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If your spare tyre is driving you to diet, consider your in-car eating habits

Well, you thought you knew it all. In our lifelong efforts at shifting a few pounds we've tried cabbage soup, the F plan, Atkins, the gym, treadmills and every other godforsaken attempt to lose that fat that has a horrible habit of creeping up on us from absolutely nowhere and settling around our mid-riff.

Well, the truth is out. We've not put it on while we've been scoffing guilty Big Macs or snaffling a double-choc muffin with our afternoon tea -- we've only been driving our car, haven't we?

It's not the lack of exercise that's to blame, but the fact that more than half of all drivers snack behind the wheel, clocking up an outstanding 4,000 extra calories a week, according to a survey by Kia Motors. They called it the 'Spare Tyre report'. Har-de-har-har.

Fifty-six per cent of drivers (yes, go on, you know that means women) admit to tucking in to fattening lattes, bars of chocolate and sandwiches while they're sitting in traffic. A skipped breakfast is the most common excuse, with many of us opting for something on the go rather than getting up 10 minutes earlier for a healthy bowl of cereal.

Grabbing a coffee and bun on the way to work makes us feel better -- we're on the road and loaded up with sugary carbs and we got a lie-in. What's not good about that?

It takes some juggling, of course, what with trying to put on mascara and check our texts at the same time but, safety issues aside, aren't we much more likely to erm, well, forget the snacks and quick food that we have if we're not sitting down at a table eating it?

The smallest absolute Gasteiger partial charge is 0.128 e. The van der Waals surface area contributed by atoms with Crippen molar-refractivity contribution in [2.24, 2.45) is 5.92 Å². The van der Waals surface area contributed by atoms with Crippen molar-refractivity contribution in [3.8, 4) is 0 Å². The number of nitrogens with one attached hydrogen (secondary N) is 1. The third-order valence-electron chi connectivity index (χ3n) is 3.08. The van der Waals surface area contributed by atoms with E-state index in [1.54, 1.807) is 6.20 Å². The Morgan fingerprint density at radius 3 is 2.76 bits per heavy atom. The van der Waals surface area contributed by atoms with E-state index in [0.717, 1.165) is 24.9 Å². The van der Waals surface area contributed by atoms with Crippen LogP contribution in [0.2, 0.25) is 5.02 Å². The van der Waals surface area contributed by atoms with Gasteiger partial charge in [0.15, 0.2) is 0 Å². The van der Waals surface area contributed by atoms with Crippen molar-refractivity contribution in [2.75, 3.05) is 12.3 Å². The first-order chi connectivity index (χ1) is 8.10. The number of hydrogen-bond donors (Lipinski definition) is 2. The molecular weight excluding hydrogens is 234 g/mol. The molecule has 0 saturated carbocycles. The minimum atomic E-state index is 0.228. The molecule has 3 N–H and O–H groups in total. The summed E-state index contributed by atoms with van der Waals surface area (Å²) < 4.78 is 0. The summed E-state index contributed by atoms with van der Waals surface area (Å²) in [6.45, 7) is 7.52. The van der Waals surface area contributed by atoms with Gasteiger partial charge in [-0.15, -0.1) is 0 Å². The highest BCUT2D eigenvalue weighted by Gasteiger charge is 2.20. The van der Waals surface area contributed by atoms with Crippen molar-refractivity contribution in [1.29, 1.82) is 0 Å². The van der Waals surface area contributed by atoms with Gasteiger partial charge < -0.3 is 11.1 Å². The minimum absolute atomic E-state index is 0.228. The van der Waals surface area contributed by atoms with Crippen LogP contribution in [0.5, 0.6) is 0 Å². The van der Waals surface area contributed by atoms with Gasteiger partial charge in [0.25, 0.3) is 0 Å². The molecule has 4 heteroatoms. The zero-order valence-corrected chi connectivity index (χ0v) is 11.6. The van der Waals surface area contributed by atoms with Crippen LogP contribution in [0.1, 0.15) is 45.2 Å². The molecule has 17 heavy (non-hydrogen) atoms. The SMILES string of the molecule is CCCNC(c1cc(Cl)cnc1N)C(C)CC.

In-car food is easy to write off as not counting and we're already absolutely fabulous at not counting stuff that doesn't suit us. It's like picking at your child's dinner plate or eating standing up (well, tasting, of course).

Women are fantastic at doing food deals with themselves. They go along the lines of this: I'll have the Quarter Pounder meal but only a Diet Coke. Or, yes to the steak and chips, but could you put the garlic butter in a jug (a big one, please) on the side so it doesn't count. The fact that you'll end up pouring it over the steak is irrelevant. The intention was good.

Car snack favourites include beverages (which so don't count), crisps (which sort of do, but only if they're not Tayto Lites) and sandwiches. Manipulating a sandwich in one hand while steering with the other should pose problems, but not if you're hungry enough.

It probably accounts for the alarming number of stray wrappers and crumbs women find in their car. We blame the kids, of course, but then we do that anyway.

Forty-three per cent say they eat in the car to relieve boredom and, right enough, Morning Ireland isn't scintillating every day. So it's Aine Lawlor's fault really. Skinny cow.

Sixty per cent of drivers consume more than 400 calories in the car regularly. Sure a single choccie bar is 300 cals. That's not our fault, is it? Move the traffic along -- stop with the congestion for our health's sake.

And more than anything, stop with the stupid research, okay? Now, where's that Crunchie that fell down the back of the passenger seat?